Tiki Time: Zac Overman's Angostura Colada

Break out the lawn torches and rattan, and don a Hawaiian-print shirt: here's an original tiki drink recipe from bartender Zac Overman. You can ask Zac to make you one on Thursdays at Fort Defiance during Sunken Harbor Club, a weekly tiki night. American restaurateurs created this Polynesian-inspired class of cocktails––defined by rum and tropical juices, flowers and cocktail umbrellas––in the 1930s. While many of us have enjoyed an over-sweetened boat of (flaming) booze in a "Chinese" restaurant at some point, bartenders like Zac are reviving and reinventing the genre, and making some really good drinks. 

Photo: Vicky Wasik

Photo: Vicky Wasik

While playing around with different spice notes in 8- or 10-ingredient tropical drinks, I decided to simplify things and make bitters the star in a Piña Colada-esque cocktail. Angostura bitters have all the complexity and warm spice of a great tiki drink on their own! They needed a little rum to round them out––I'm using Smith and Cross, but any good aged Jamaican rum will do (think Appleton or Myers). After that, it's simply a matter of a little freshly squeezed pineapple and lime juice and cream of coconut. The result is a silky smooth, juicy, bittersweet drink that tastes like way more work than it is. 

ANGOSTURA COLADA

  • 1 1/2 oz Angostura Bitters
  • 1 1/2 oz Coco Lopez (or Goya) Cream of Coconut
  • 2 oz fresh Pineapple Juice
  • 1 oz fresh Lime Juice
  • 1/2 oz Smith & Cross Navy Strength Jamaican Rum

1. Combine all ingredients with ice in a cocktail shaker.

2. Shake hard for 10 seconds and pour without straining into a snifter or tall glass––not a tiki mug––you'll want people to see the shocking red color. If needed, fill the rest of the glass with more ice.

3. Take a whole nutmeg and grate a little on top. Garnish with a pineapple chunk, a cocktail cherry, an umbrella, whatever you feel like jamming into it. It is a tiki drink, after all. 

 

You might also like:

The Traveling Daiquiri

Bourbon Peach Smash

Soothing Sorbet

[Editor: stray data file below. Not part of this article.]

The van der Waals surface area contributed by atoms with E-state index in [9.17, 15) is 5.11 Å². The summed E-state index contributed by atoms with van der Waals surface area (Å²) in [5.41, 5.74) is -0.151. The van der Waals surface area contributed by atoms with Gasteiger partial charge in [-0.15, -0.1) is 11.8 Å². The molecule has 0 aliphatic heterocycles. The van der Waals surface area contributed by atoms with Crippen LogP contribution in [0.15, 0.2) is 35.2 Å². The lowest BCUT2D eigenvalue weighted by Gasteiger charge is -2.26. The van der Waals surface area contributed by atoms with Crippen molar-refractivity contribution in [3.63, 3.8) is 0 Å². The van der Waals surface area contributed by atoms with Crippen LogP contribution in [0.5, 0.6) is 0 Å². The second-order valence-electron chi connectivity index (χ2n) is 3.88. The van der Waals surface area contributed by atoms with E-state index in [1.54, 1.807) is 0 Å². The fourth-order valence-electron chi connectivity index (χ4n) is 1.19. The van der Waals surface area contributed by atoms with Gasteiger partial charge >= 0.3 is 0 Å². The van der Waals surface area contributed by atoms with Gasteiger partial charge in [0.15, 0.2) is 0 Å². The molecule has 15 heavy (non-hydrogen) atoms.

Cool melon and mint, slushy and a little sweet: this may be the most refreshing thing I’ve ever eaten! Sorbet is quite easy to make if you have an ice cream maker. If you don't, the same mixture makes fantastic ice pops. I suggest you try some of both!

 

Cantaloupe & Mint Sorbet

  • ½ cantaloupe (about 1 ½ pounds)
  • juice of 1 lime
  • ¾ cup mint simple syrup (recipe follows)
  • small mint sprigs for garnish 

1. Cut the cantaloupe into cubes–you should have about 4 cups–and put it in a blender. Add the lime juice and syrup. Blend until smooth.

2. Churn in an ice cream maker until it holds together. Serve immediately, garnished with mint sprigs. Whatever you can’t eat right away you can thaw and re-churn, or freeze as ice pops.

 

Mint Simple Syrup

  • 1 cup boiling water
  • 1 cup sugar
  • one bunch mint, stems removed

1. Stir together the boiling water and sugar to dissolve; this is your simple syrup. Put it in the refrigerator until it’s cool to the touch.

 2. Add the mint to the cooled simple syrup. Steep for at least an hour, but ideally overnight. Strain, and discard the leaves. This syrup will keep well for a few weeks, and is wonderful for sorbets and summer cocktails like mint juleps.

 

Zucchini Fritters with Hot Sauce Mayo

If your yard, CSA or neighbor is burdening you with too many summer squashes, you might want to try this recipe. I was inspired by my friend's boredom with zucchini. Changing their texture makes the bountiful garden vegetable exciting again.

Zucchini Fritters

  • 2 cups grated zucchini
  • 1 teaspoon salt
  • 1/3 cup flour
  • 1 teaspoon baking powder
  • 1 egg, separated
  • 1/4 cup grated sharp cheddar
  • 1 Tablespoon canola or safflower oil

Hot Sauce Mayo

  • 1 egg yolk
  • juice of 1/2 lemon
  • 1/3 cup oil (at least half canola or safflower)
  • hot sauce to taste
  • salt to taste

Accompaniments (optional)

  • sliced tomatoes
  • torn fresh basil or dill

To make the fritters, mix the grated zucchini and salt and let sit for 15 minutes (to overnight). Squeeze the water out of the salted zucchini. Discard the water or save it for soup. In a small bowl whisk together the flour and baking powder. In a medium bowl, mix the egg yolk, cheese, zucchini and flour mixture. Whisk the egg white until it forms soft peaks, then fold it into the zucchini batter.